The Nun Study began in 1986 at the Catholic Order School Sisters of Notre Dame. The study included on-going functional assessments, blood sampling and other monitoring including autopsy. The nuns did not exhibit AD as a consequence of aging in contrast to the general population. Only 3 of 13 nuns who passed age 100 showed severe AD. Another significant finding was the lack of AD symptoms despite marked deterioration of brain tissue in some of the order as found on autopsy. The relative absence of AD in this community has been attributed to their meaningful spiritual orientation, low stress lifestyle and relatively clean environment. They enjoyed a nutritious diet with ample vegetables and fruit, engaged in regular yoga and aerobic exercise, and kept their minds engaged and active.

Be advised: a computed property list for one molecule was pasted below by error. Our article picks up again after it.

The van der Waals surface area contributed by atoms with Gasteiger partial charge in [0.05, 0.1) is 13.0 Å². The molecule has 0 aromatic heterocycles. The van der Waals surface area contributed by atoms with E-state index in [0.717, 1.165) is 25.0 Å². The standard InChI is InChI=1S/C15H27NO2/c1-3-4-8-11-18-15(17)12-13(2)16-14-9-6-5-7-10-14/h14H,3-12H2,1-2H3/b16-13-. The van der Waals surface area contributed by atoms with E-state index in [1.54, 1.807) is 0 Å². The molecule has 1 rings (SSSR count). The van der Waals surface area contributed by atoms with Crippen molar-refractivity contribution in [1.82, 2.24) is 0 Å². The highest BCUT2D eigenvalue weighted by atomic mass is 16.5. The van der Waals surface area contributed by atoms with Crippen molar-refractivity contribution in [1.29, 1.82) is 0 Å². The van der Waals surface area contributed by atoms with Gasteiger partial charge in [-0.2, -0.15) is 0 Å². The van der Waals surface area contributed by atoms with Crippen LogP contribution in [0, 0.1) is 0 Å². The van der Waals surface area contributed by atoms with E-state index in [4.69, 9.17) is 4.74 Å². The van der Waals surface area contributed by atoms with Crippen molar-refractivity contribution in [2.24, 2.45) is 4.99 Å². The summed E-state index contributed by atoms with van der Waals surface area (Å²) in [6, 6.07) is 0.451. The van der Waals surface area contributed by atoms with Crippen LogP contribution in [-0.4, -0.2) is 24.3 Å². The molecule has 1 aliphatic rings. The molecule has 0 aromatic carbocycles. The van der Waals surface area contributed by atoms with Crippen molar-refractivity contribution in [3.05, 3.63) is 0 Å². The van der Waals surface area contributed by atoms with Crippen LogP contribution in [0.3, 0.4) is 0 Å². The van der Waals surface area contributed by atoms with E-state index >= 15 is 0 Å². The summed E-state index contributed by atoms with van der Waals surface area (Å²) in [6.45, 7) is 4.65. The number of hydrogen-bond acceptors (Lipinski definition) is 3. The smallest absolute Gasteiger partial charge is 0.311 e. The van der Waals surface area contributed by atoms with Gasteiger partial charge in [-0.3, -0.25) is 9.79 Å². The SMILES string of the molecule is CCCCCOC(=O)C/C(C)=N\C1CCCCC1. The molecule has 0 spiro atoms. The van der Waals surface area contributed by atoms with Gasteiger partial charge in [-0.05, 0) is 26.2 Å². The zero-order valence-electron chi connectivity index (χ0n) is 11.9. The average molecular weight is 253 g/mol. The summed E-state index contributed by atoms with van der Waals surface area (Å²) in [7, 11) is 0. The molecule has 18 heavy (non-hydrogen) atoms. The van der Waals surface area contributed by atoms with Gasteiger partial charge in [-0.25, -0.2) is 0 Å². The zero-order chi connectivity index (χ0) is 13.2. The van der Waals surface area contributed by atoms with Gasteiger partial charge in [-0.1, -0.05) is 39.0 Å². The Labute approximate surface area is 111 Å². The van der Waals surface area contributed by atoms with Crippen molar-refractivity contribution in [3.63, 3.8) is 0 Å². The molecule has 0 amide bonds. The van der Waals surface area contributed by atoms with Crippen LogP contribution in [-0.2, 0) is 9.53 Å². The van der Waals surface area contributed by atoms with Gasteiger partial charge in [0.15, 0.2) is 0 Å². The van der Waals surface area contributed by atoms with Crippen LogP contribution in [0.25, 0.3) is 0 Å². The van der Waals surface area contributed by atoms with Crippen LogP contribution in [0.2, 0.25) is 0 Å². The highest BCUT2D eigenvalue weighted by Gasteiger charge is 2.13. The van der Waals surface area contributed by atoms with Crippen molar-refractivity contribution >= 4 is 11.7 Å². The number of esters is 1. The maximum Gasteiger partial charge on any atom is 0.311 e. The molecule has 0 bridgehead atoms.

The human brain has limits in coping with the inflammatory nature of stress whether metabolic, chemical, electromagnet or emotional. Avoidable and unavoidable toxins include: non-organic food items, processed foods, excess sugar, alcohol, nicotine, polluted air and water. Free radical inflammatory nerve damage from these toxins can be especially pronounced in the brain for two reasons.
First, the brain relies on a high volume of oxygen for its activity. Oxygen metabolism yields a free radical oxygen molecule as a waste product, thus demanding a good compliment of antioxidants to protect the brain even at the best of times. Second, the brain has a low antioxidant capacity making nerve cells particularly susceptible to injury from inflammatory compounds.